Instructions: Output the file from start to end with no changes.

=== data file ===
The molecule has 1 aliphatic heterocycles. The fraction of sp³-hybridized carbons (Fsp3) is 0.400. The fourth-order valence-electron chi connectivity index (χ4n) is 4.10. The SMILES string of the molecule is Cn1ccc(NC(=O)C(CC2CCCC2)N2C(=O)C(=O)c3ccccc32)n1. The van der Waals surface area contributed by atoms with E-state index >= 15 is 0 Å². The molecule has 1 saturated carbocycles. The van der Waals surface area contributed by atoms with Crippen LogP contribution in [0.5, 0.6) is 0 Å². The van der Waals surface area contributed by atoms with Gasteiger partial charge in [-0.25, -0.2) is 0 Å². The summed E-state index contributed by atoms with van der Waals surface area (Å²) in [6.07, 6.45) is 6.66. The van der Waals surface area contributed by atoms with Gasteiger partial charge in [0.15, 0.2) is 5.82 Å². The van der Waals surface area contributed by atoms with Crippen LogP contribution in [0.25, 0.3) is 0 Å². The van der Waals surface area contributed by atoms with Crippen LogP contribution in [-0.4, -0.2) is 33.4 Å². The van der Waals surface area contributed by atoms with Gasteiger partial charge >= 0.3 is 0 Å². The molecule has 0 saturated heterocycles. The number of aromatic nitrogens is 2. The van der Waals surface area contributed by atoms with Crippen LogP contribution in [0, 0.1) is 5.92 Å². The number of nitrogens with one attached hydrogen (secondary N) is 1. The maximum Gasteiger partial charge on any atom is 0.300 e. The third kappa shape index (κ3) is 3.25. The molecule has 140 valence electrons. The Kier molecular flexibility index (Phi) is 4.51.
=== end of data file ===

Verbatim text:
The molecule has 1 aliphatic heterocycles. The fraction of sp³-hybridized carbons (Fsp3) is 0.400. The fourth-order valence-electron chi connectivity index (χ4n) is 4.10. The SMILES string of the molecule is Cn1ccc(NC(=O)C(CC2CCCC2)N2C(=O)C(=O)c3ccccc32)n1. The van der Waals surface area contributed by atoms with E-state index >= 15 is 0 Å². The molecule has 1 saturated carbocycles. The van der Waals surface area contributed by atoms with Crippen LogP contribution in [0.5, 0.6) is 0 Å². The van der Waals surface area contributed by atoms with Gasteiger partial charge in [-0.25, -0.2) is 0 Å². The summed E-state index contributed by atoms with van der Waals surface area (Å²) in [6.07, 6.45) is 6.66. The van der Waals surface area contributed by atoms with Gasteiger partial charge in [0.15, 0.2) is 5.82 Å². The van der Waals surface area contributed by atoms with Crippen LogP contribution in [0.25, 0.3) is 0 Å². The van der Waals surface area contributed by atoms with Crippen LogP contribution in [-0.4, -0.2) is 33.4 Å². The van der Waals surface area contributed by atoms with Gasteiger partial charge >= 0.3 is 0 Å². The molecule has 0 saturated heterocycles. The number of aromatic nitrogens is 2. The van der Waals surface area contributed by atoms with Crippen LogP contribution in [0, 0.1) is 5.92 Å². The number of nitrogens with one attached hydrogen (secondary N) is 1. The maximum Gasteiger partial charge on any atom is 0.300 e. The third kappa shape index (κ3) is 3.25. The molecule has 140 valence electrons. The Kier molecular flexibility index (Phi) is 4.51.